good luck, many of us started blind and ended up hooked.

 

 

Hi thanks for the advice. Lots to learn and research so glad I can call on you guys here to hopefully give me some pointers x

Edited by Guest

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Welcome Laura. Having a few hours on someone's boat should carry a warning, 'You WILL get hooked' we had a day on a friends boat in 2002. Bought our first boat some months later. Bought this boat in 2005 and finally, work over and done with, moved onboard nearly five years ago. The largest constraint to overcome is work commitment as has been mentioned. If you can get a mooring where you can live happily ever after that is brilliant. Constantly on the move is doable but bloomin' inconvenient if you have work to attend. 

If you could disclose where you are likely to settle there are those on here that can advise accordingly. Go into this with your eyes very wide open. Research and then repeat. Talk to people out and about but most importantly keep us nosey beggars informed of progress. 

Enjoy the adventure.

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2 minutes ago, Nightwatch said:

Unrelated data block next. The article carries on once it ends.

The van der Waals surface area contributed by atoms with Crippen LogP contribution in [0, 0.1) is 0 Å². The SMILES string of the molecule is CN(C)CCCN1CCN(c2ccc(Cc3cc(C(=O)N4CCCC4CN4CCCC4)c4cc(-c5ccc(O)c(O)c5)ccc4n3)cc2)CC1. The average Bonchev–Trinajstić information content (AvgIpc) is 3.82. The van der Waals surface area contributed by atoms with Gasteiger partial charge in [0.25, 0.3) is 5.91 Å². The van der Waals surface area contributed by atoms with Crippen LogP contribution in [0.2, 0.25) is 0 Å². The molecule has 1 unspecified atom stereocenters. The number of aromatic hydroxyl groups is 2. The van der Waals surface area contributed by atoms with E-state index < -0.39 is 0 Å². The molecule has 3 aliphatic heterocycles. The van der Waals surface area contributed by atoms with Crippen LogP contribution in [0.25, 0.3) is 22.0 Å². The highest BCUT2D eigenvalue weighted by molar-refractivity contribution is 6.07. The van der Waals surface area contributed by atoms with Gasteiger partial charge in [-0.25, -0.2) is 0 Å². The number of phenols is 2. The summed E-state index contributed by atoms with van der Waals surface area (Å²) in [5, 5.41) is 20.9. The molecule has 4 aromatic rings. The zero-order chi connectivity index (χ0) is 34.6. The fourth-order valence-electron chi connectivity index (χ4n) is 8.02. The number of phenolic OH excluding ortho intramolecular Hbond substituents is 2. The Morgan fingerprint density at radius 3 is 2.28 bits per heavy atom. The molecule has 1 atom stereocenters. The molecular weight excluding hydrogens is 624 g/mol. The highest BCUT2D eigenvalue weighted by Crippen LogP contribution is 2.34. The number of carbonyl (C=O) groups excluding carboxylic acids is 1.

Welcome Laura. Having a few hours on someone's boat should carry a warning, 'You WILL get hooked' we had a day on a friends boat in 2002. Bought our first boat some months later. Bought this boat in 2005 and finally, work over and done with, moved onboard nearly five years ago. The largest constraint to overcome is work commitment as has been mentioned. If you can get a mooring where you can live happily ever after that is brilliant. Constantly on the move is doable but bloomin' inconvenient if you have work to attend. 

If you could disclose where you are likely to settle there are those on here that can advise accordingly. Go into this with your eyes very wide open. Research and then repeat. Talk to people out and about but most importantly keep us nosey beggars informed of progress. 

Enjoy the adventure.